Yes, alright — we argue and somehow she puts up with me when I get too emotional.  I put up with her need to do a million things at once which sometimes leads to her not listening as well as I’d like.  We do struggle at times.  Of course we do.  We aren’t perfect.  What’s great is that no matter how much we struggle or how angry we get or how hard things sometimes feel there’s never a feeling of wanting to end it, or go, or take a break, or any of that.  The tough stuff always makes us stronger as a couple if we let it.  We let it.  We can’t imagine our lives without each other in them.

We’re lucky.

Love.

We’ve already been married twice.  To each other.  This makes me smile.  The first time we got married we were alone on a beach in Hawaii.  We’d purchased rings and found our spot and did it ourselves.  Words spoken, rings exchanged, happy tears shed, poetry, and a sand ceremony she’d surprised me with.  We still have that bottle of sand.  We’ve considered ourselves married since then.   I think, really, we’ve considered ourselves married since that first date.  I know I was.  It’s why we count our anniversaries from then.  But the ceremony in Hawaii was a real marriage for us.  Maybe not sanctified or certified or papered in any way, but real none the less.  The second time we got married Oregon had just passed a domestic partnership law.  I worked for a county in Oregon at the time so during a break I walked down to the proper desk, paid the fee, we filled out the paperwork, and a week later there it was, our certificate of domestic partnership.  Not really a marriage, but a legal thing, even if it seemed slightly empty in a way.  We laughed, but at least that, combined with the $1600 in paperwork we’d done with an attorney, sort of protected us as a couple.  Sort of.  I say this because later, when at different times we were each hospitalized, we had to give the hospital with our powers of attorney, etc. so that we could make decisions for each other.  It added a stress regular couples don’t have to deal with.  Nothing like worrying if you’ll be kicked out of your wife’s room because she isn’t legally your wife.  Luckily those strangers were kind and gentle and accepting.  So much so one of the nurses mentioned to us how fantastic our relationship was and that she rarely saw a couple so devoted.  It was a compliment.  It was a commentary.  It spoke directly to the we that is us.

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Love.

We’ve never had an actual ceremony in front of people.  A ceremony the kids and my mom and my brothers and sisters and K’s brother and sister and parents and our friends, etc., etc., could attend.  As a young woman I never thought I’d be able to have a wedding.  It was so far out of the consciousness I literally never even imagined it.  Later, K and I vowed not to do it until/unless it became federally legal.  Our paperwork and our own private marriage were what we’ve had.  And on one hand they’ve been enough.  The hand that says we don’t need anyone telling us our relationship is valid and important and real.  We know it is.  We live it and feel it every day.  On the other hand not being able to legally wed has denied us many rights other couples who can get married enjoy and take for granted every day.  Some of those rights legal, like getting the same rights for the taxes we pay, and some human, like being recognized in the same way as all other couples who love each other and last are when they are married.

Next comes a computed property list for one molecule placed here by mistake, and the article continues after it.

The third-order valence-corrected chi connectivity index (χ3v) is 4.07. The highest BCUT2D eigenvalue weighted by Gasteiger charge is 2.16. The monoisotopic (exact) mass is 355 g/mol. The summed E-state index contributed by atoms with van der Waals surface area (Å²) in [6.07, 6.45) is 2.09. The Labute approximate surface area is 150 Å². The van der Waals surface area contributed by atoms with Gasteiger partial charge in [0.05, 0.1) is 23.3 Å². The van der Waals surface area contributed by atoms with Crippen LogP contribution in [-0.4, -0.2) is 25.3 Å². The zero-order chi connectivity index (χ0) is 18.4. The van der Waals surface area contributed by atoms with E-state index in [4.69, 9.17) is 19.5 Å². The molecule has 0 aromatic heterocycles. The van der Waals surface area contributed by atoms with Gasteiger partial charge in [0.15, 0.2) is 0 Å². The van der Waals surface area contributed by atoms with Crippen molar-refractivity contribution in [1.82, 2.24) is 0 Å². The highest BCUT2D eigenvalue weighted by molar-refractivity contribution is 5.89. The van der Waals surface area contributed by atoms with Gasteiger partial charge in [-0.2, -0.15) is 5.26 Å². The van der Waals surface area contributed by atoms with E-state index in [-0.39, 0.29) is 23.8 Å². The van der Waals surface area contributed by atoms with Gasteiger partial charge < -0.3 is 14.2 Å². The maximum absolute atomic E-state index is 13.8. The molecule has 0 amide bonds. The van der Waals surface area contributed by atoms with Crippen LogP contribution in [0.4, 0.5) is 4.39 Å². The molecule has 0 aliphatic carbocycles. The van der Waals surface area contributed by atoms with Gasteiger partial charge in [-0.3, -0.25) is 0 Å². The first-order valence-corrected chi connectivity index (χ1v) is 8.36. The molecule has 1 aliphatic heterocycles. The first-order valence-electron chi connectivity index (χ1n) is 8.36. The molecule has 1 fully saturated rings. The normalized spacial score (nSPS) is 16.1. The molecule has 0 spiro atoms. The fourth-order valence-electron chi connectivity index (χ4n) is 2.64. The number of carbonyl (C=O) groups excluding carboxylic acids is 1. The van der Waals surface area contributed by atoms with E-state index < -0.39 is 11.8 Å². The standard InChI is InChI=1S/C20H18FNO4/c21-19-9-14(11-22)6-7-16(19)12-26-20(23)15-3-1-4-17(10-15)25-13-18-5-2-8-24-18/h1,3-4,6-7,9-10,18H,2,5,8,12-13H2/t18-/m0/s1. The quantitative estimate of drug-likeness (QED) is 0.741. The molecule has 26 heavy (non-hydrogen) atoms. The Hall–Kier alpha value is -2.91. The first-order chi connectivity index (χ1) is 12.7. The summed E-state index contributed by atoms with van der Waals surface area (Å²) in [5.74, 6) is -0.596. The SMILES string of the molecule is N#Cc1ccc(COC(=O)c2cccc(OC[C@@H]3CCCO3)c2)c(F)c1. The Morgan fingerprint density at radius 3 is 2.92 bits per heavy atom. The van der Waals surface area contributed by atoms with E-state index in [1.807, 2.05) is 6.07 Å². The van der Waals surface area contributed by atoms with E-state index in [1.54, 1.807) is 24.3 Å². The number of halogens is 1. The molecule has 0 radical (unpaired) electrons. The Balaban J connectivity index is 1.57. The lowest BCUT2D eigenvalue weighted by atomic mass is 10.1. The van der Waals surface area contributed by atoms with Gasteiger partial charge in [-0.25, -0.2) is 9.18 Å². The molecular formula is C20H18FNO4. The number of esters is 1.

And again, I’m not trying to convince anyone of anything here.  I’m just speaking to my own personal experience.  Yesterday, when marriage happened for us in Illinois, I cried.  I cried because it’s another step toward being culturally real.  Toward begin a part of something bigger than just us.  It’s being looked at, from the outside, as legit and meaningful in the same ways as other couples who are devoted to each other, who have taken that step.  It means my mom can be at my wedding, the kids can be there, our family and friends can be there.  It means we can celebrate and rejoice and affirm the love we have and have had for each other for over 10 years and our families and friends can hug us and share in that moment.  I means all the same protections and privileges will then apply to us.  It means inclusion, not exclusion.  And it means so much more than I can even put into words.  Which, as I said in the beginning of this, sometimes fail me.

Love.

There is nothing more important in this life than the people we love and who love us.  Period, the end.  Love is beautiful and special and precious and real.  Man, woman, gay or straight.  Ours is.  Our love for each other and our love for the people in our lives.  This latest happening in Illinois is a victory for love.  It’s very existence has advanced us, as a species.  It’s propelled us a bit closer toward a place and time when all people will be loved and accepted and celebrated for who they are.  A time and a place that’s hopefully not too far off in the future.  Love always wins.  Eventually.  Love of our spouses, our children, our families, our friends, our fellow man and woman.  I believe this.

I believe in love.